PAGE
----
TWiP 209: A worm in paradise

September 27, 2022

The TWiP team solves the case of the Woman From Hawaii With Allodynia and abdominal pain, bilateral hip and leg pain, dizziness, and diffuse hyperesthesia.

Hosts: Vincent Racaniello, Dickson DespommierDaniel Griffin, and Christina Naula

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Download TWiP #209 (41 MB .mp3, 69 minutes)

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Case Study for TWiP 209

Man in his early 70s with PMH sig for HTN, DM-II, HLD, BPH is admitted to the hospital after coming from Guatemala to visit his son. He feels faint with standing and is noted to have a HR in the 40s and does not feel well when he stands. He is also noted to have diarrhea, but this has been going for an unclear period of time. On EKG he is noted to have a RBBB.


Allergies NKADR

Social -no toxic habits reported, reports living in Guatemala City but grew up in the rural areas. Enjoys fruit juice


Exam: slow heart rate, orthostatic

A number of blood and stool tests are collected and he is referred to a tertiary care center for implantation of a cardiac pacemaker. At the tertiary care center the patient is seen by an Infectious Disease Specialist and a number of tests are ordered by the Infectious Disease Consultant but they are canceled by Cardiologist who writes in their note “no concern for an infectious process”. Now one of the tests collected at the first hospital returns with an interesting result that is later confirmed by a second test.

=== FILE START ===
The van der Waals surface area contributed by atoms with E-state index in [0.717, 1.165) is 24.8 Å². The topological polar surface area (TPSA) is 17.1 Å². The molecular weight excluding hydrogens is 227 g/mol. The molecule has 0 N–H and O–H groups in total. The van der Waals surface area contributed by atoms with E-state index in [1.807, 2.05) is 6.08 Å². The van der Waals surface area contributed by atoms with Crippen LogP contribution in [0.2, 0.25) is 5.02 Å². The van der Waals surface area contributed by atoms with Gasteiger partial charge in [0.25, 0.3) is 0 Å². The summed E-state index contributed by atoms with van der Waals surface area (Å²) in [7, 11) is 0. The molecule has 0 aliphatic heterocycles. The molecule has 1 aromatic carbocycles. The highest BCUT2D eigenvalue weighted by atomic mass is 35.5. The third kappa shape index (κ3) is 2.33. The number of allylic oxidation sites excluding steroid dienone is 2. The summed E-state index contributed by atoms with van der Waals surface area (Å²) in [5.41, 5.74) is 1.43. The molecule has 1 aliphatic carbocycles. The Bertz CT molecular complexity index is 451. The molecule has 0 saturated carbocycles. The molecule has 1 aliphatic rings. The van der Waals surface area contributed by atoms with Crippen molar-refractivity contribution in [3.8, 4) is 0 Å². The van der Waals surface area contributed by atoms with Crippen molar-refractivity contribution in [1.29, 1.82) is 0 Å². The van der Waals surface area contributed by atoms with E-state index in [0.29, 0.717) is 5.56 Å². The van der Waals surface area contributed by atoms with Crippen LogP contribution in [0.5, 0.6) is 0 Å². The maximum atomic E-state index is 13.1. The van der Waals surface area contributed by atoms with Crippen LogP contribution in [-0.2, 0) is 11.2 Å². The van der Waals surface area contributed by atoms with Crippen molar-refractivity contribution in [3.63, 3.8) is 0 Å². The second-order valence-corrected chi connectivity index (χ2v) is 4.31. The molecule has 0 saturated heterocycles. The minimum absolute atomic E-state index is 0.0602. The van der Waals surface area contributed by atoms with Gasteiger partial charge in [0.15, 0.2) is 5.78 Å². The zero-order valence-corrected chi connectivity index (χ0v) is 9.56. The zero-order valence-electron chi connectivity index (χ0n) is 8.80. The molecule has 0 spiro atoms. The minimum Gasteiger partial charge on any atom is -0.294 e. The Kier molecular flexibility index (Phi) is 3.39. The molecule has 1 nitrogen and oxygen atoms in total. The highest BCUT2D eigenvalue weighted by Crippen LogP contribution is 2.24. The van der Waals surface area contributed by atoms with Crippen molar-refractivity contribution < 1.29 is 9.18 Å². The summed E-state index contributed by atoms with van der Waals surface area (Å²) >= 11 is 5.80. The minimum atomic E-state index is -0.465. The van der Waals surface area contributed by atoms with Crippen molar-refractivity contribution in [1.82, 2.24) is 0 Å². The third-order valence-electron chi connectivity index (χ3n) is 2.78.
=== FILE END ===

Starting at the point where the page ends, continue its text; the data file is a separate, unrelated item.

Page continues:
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Music by Ronald Jenkees

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2 comments on “TWiP 209: A worm in paradise

  1. Heather Kotok Sep 30, 2022

    My question is in an acute vs chronic condition with neuroangiostrongyliasis or other differentials would the eosinophils still be high in a chronic condition? My understanding is Rat Lungworm will die in the body, not complete it’s lifecycle in a human host. In this case the neurological challenges would still exist and not be treatable after the acute stage. Would a diagnosis with the two types of tests still be positive years later, when the eosinophils are not present.

  2. Ayanna Nov 2, 2022

    Case Study for TWiP 209
    Hello from rainy Trinidad and Tobago
    I have quite enjoyed episodes of TWiP
    after being introduced to it by a colleague this summer .

    I am not sure if I am too late or not but I would like to submit my thoughts on this case of a Man in his early 70s with PMH significant for HTN, DM-II, HLD, BPH admitted to the hospital after coming from Guatemala to visit his son.

    Given his age and history of being from rural Guatemala I would want to screen this patient for Chagas’ disease .
    Though it possible that he could be Bradycardic from ischemic disease, his history offers other clues that he more than likely has complications of untreated Chagas’ disease which he would have acquired earlier.

    Diagnosis using thick and thin smear would give evidence of acute Chagas .
    In Chronic infection an antibody test becomes more useful.

    Definitive Treatment in this case would be to pace the patient . One could also look for evidence of mega colon which could account for his gi issues .

    Other treatment is normally nifurtimox or benznidazole. These will help with active infection but will not reverse the complications of disease . I wonder about screening his wife and his son if they lived in the similar environment .

    Looking forward to the discussion of this case .